The biggest problem is the stun-lock issue where an opponent can hit you and it stuns you and then he hit again and stuns you and you can't break the cycle before you are dead. Often enemies will be spaced in close proximity to each other and they can gang up on you and then stun-luck you. In G3 you do get XP for completing quests but you will get most of your XP from killing enemies but because of the issue mentioned above, killing baddies and getting XP can be frustrating and this can lead you to trying to exploit the way the AI and combat system in the game works. The best way to do this is to shoot an arrow into a baddie which will cause him and his peers to chase you, and all you need to do is to find a rock or a log and move behind it and then continue to shoot arrows into them because they will not move around the obstacle but will simply stand in front of it and moan. I managed to kill two dragons this way when I was level 10 simply by hiding behind a bridge when they used their fire breaths against me and then shooting arrows at them. I wouldn't stand a chance in a fair fight with them but I needed the XP to progress in the game and hence I needed to kill them but could only do so by cheating.
There are other games that almost force you to cheat like this by using a strategy that is cheesy to say the least. In World of Warcraft this is known a "mob pulling" that is you try to isolate a single enemy by pulling it towards you and avoid its cohorts that may only stand a few meters away. In Devine Divinity there was a spell called Frost that would freeze the enemy and it was a sure win spell and hence quite cheesy. In Morrowind you could get a spell called Chameleon 100% that made sure baddies simply couldn't hit you no matter what they did. In online games you can corpse camp or do some spawn killing and many consider this to be cheesy. In some strategy games the enemy will attack you the same way each and every time and once you know this, you can simply cheese your way through a mission.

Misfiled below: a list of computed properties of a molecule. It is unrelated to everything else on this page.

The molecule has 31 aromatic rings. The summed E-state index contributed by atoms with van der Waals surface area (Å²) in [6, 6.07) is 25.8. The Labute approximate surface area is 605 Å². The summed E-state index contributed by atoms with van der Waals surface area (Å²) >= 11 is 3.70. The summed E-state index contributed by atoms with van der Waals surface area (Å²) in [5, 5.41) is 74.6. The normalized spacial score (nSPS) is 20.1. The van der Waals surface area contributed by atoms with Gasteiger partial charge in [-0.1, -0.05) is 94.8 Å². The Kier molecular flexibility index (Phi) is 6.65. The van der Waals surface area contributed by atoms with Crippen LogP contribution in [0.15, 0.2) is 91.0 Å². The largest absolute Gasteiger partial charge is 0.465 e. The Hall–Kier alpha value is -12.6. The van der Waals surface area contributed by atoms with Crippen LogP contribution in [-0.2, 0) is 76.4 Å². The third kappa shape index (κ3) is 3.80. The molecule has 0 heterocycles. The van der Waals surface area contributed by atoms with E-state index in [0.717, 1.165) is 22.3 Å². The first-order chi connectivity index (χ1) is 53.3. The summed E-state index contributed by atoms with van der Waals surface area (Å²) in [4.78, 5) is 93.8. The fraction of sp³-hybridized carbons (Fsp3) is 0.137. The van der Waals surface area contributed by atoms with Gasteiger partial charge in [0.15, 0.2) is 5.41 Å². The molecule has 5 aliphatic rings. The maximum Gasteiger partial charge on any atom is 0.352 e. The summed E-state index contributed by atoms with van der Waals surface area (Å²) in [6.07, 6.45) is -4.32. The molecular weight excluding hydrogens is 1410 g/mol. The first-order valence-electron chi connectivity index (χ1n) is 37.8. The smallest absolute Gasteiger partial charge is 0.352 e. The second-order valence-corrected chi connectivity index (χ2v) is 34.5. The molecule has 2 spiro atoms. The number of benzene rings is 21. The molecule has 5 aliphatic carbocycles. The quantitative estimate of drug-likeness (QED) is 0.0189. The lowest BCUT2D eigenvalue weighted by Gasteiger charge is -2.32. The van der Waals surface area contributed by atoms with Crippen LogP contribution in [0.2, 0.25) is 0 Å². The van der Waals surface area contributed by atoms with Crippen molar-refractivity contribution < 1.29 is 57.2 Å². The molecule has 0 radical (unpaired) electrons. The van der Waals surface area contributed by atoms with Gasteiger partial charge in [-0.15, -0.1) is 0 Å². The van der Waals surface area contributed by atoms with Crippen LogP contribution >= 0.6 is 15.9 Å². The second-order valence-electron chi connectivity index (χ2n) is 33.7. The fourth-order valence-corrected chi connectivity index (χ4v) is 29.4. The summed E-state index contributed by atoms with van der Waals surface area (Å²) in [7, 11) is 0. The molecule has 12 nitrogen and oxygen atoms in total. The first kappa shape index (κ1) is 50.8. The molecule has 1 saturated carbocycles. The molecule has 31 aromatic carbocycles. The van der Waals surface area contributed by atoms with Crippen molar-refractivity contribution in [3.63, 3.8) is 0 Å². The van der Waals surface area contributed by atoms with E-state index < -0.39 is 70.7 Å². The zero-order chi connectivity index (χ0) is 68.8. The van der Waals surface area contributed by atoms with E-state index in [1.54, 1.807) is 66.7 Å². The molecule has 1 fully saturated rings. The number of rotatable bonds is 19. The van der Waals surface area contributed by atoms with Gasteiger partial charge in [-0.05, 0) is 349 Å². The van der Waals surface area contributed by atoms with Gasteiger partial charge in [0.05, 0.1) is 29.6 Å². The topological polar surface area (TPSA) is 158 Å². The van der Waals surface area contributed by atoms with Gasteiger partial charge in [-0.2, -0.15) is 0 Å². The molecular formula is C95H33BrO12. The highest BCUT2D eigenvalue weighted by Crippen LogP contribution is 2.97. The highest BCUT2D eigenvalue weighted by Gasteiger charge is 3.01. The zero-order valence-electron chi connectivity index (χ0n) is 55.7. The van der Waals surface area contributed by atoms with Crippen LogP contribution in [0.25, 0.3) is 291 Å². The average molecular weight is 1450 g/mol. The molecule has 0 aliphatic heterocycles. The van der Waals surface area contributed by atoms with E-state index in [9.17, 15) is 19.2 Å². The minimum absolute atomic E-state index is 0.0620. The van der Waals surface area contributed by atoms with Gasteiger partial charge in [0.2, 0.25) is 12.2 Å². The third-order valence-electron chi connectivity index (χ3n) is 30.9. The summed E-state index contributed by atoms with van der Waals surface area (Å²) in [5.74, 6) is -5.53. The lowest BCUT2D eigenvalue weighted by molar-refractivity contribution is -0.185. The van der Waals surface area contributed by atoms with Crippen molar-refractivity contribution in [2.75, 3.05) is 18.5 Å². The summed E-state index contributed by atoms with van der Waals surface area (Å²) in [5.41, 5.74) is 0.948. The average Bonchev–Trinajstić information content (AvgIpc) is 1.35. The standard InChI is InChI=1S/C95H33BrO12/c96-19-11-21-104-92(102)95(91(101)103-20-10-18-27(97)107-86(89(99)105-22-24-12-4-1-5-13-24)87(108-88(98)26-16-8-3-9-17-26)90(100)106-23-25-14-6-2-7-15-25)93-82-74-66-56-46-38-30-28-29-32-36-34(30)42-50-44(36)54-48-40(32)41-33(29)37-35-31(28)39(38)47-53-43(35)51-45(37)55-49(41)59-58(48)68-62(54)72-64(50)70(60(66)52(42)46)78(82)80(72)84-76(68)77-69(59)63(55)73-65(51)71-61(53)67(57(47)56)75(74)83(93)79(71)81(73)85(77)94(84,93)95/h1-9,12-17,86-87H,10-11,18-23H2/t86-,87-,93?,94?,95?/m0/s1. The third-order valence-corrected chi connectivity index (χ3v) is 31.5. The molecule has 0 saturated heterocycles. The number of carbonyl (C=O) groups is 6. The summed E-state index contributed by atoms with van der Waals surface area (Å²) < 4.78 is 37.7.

None of this is strictly speaking "cheating" because you don't use a cheat code to alter the source code of the game but many players would still consider it cheating. In an RPG like Gothic III the problem for me is that using a log to block the enemy pathfinding ability and then killing 15 orcs with 50 arrows this way, completely kills my suspension of disbelief or the immersion of the game. The system and the way it works remind me that I am only playing a game and that I am not really part of another world like immersion can make you feel some times. But some games (like Gothic 2 and 3) can be so hard that it forces the player to cheat by exploiting the system. In other genres exploiting the system may be a minor issue that can be labelled bad game design, but in an RPG I find it to be detrimental to the game. A role playing game lives and dies by its immersion factor and anything that can potentially destroy suspension of disbelief is bad in my book.
But what do you think? When is something cheating and when is it "cheesing". How much suspension of disbelief must the player be willing to use and when can we simply call it bad game design? I don't claim to have the answers to these questions but I will love to hear what my friends think.
My Recent Reviews
jepsen1977 does not have any recent activity. What a slacker! Maybe you should send jepsen1977 a private message and ask, "Where are you hiding?"